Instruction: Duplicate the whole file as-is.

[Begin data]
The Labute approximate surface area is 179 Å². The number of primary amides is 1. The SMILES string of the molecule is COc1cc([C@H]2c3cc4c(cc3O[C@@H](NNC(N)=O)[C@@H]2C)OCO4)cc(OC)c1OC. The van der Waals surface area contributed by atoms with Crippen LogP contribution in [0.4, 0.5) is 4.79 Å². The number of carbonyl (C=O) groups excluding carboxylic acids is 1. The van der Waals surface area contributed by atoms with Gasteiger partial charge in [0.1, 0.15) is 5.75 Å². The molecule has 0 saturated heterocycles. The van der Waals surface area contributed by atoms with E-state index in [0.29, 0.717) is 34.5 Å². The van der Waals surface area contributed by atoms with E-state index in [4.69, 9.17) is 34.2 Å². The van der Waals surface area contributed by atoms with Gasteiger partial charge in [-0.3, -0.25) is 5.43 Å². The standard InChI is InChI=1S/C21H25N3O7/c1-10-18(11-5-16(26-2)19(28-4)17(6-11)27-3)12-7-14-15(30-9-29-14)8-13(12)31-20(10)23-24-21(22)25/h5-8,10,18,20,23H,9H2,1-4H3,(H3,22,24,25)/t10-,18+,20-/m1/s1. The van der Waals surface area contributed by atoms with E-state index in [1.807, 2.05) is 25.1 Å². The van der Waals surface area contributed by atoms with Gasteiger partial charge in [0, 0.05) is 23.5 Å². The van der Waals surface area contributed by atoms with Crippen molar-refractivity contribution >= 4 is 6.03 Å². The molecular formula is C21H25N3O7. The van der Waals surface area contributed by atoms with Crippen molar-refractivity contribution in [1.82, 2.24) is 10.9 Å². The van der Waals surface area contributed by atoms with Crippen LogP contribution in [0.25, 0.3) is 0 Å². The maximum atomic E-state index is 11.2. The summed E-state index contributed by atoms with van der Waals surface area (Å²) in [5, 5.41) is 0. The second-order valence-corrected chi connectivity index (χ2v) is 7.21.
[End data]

The Labute approximate surface area is 179 Å². The number of primary amides is 1. The SMILES string of the molecule is COc1cc([C@H]2c3cc4c(cc3O[C@@H](NNC(N)=O)[C@@H]2C)OCO4)cc(OC)c1OC. The van der Waals surface area contributed by atoms with Crippen LogP contribution in [0.4, 0.5) is 4.79 Å². The number of carbonyl (C=O) groups excluding carboxylic acids is 1. The van der Waals surface area contributed by atoms with Gasteiger partial charge in [0.1, 0.15) is 5.75 Å². The molecule has 0 saturated heterocycles. The van der Waals surface area contributed by atoms with E-state index in [0.29, 0.717) is 34.5 Å². The van der Waals surface area contributed by atoms with E-state index in [4.69, 9.17) is 34.2 Å². The van der Waals surface area contributed by atoms with Gasteiger partial charge in [-0.3, -0.25) is 5.43 Å². The standard InChI is InChI=1S/C21H25N3O7/c1-10-18(11-5-16(26-2)19(28-4)17(6-11)27-3)12-7-14-15(30-9-29-14)8-13(12)31-20(10)23-24-21(22)25/h5-8,10,18,20,23H,9H2,1-4H3,(H3,22,24,25)/t10-,18+,20-/m1/s1. The van der Waals surface area contributed by atoms with E-state index in [1.807, 2.05) is 25.1 Å². The van der Waals surface area contributed by atoms with Gasteiger partial charge in [0, 0.05) is 23.5 Å². The van der Waals surface area contributed by atoms with Crippen molar-refractivity contribution >= 4 is 6.03 Å². The molecular formula is C21H25N3O7. The van der Waals surface area contributed by atoms with Crippen molar-refractivity contribution in [1.82, 2.24) is 10.9 Å². The van der Waals surface area contributed by atoms with Crippen LogP contribution in [0.25, 0.3) is 0 Å². The maximum atomic E-state index is 11.2. The summed E-state index contributed by atoms with van der Waals surface area (Å²) in [5, 5.41) is 0. The second-order valence-corrected chi connectivity index (χ2v) is 7.21.